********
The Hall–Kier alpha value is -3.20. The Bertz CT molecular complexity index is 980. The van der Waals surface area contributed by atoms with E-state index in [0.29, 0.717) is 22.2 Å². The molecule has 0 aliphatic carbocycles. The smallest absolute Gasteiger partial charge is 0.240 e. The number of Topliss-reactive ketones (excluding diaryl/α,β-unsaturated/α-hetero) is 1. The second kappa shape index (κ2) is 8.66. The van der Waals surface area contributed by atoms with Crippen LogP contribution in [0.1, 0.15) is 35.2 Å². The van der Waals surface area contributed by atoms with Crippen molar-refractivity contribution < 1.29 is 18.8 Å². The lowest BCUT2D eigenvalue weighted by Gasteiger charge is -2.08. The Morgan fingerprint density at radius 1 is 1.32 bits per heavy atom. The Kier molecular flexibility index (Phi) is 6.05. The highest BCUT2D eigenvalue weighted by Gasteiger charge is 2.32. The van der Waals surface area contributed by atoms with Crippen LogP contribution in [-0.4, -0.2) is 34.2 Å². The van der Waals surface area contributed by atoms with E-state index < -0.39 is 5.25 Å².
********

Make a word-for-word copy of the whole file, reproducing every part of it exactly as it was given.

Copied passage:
The Hall–Kier alpha value is -3.20. The Bertz CT molecular complexity index is 980. The van der Waals surface area contributed by atoms with E-state index in [0.29, 0.717) is 22.2 Å². The molecule has 0 aliphatic carbocycles. The smallest absolute Gasteiger partial charge is 0.240 e. The number of Topliss-reactive ketones (excluding diaryl/α,β-unsaturated/α-hetero) is 1. The second kappa shape index (κ2) is 8.66. The van der Waals surface area contributed by atoms with Crippen LogP contribution in [0.1, 0.15) is 35.2 Å². The van der Waals surface area contributed by atoms with Crippen molar-refractivity contribution < 1.29 is 18.8 Å². The lowest BCUT2D eigenvalue weighted by Gasteiger charge is -2.08. The Morgan fingerprint density at radius 1 is 1.32 bits per heavy atom. The Kier molecular flexibility index (Phi) is 6.05. The highest BCUT2D eigenvalue weighted by Gasteiger charge is 2.32. The van der Waals surface area contributed by atoms with Crippen LogP contribution in [-0.4, -0.2) is 34.2 Å². The van der Waals surface area contributed by atoms with E-state index < -0.39 is 5.25 Å².